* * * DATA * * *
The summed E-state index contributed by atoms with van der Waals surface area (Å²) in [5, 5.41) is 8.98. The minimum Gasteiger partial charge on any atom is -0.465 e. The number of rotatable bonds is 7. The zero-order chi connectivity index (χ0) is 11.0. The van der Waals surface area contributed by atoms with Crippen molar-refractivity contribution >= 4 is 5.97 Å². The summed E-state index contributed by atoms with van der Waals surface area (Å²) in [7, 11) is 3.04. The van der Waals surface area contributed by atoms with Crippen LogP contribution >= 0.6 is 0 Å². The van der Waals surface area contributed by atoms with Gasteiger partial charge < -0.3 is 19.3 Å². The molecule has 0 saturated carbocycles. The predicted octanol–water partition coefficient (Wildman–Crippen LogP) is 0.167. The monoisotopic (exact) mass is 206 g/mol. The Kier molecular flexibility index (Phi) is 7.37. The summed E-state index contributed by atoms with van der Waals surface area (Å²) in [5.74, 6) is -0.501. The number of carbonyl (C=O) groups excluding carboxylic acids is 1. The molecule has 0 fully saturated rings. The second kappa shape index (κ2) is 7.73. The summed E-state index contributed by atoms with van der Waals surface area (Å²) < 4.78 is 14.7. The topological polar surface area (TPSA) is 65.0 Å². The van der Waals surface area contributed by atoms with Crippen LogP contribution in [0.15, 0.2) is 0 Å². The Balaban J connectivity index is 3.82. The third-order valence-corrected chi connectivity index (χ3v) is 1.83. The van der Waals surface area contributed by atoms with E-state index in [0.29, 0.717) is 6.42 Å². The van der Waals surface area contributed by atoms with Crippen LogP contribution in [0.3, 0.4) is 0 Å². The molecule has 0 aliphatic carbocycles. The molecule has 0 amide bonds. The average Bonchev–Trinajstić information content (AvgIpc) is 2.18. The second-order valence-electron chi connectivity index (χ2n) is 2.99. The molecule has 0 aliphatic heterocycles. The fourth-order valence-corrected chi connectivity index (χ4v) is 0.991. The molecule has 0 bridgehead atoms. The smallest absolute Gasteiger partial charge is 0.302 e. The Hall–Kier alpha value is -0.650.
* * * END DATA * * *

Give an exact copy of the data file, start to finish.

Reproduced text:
The summed E-state index contributed by atoms with van der Waals surface area (Å²) in [5, 5.41) is 8.98. The minimum Gasteiger partial charge on any atom is -0.465 e. The number of rotatable bonds is 7. The zero-order chi connectivity index (χ0) is 11.0. The van der Waals surface area contributed by atoms with Crippen molar-refractivity contribution >= 4 is 5.97 Å². The summed E-state index contributed by atoms with van der Waals surface area (Å²) in [7, 11) is 3.04. The van der Waals surface area contributed by atoms with Crippen LogP contribution >= 0.6 is 0 Å². The van der Waals surface area contributed by atoms with Gasteiger partial charge < -0.3 is 19.3 Å². The molecule has 0 saturated carbocycles. The predicted octanol–water partition coefficient (Wildman–Crippen LogP) is 0.167. The monoisotopic (exact) mass is 206 g/mol. The Kier molecular flexibility index (Phi) is 7.37. The summed E-state index contributed by atoms with van der Waals surface area (Å²) in [5.74, 6) is -0.501. The number of carbonyl (C=O) groups excluding carboxylic acids is 1. The molecule has 0 fully saturated rings. The second kappa shape index (κ2) is 7.73. The summed E-state index contributed by atoms with van der Waals surface area (Å²) < 4.78 is 14.7. The topological polar surface area (TPSA) is 65.0 Å². The van der Waals surface area contributed by atoms with Crippen LogP contribution in [0.15, 0.2) is 0 Å². The Balaban J connectivity index is 3.82. The third-order valence-corrected chi connectivity index (χ3v) is 1.83. The van der Waals surface area contributed by atoms with E-state index in [0.29, 0.717) is 6.42 Å². The van der Waals surface area contributed by atoms with Crippen LogP contribution in [0.3, 0.4) is 0 Å². The molecule has 0 aliphatic carbocycles. The molecule has 0 amide bonds. The average Bonchev–Trinajstić information content (AvgIpc) is 2.18. The second-order valence-electron chi connectivity index (χ2n) is 2.99. The molecule has 0 aliphatic heterocycles. The fourth-order valence-corrected chi connectivity index (χ4v) is 0.991. The molecule has 0 bridgehead atoms. The smallest absolute Gasteiger partial charge is 0.302 e. The Hall–Kier alpha value is -0.650.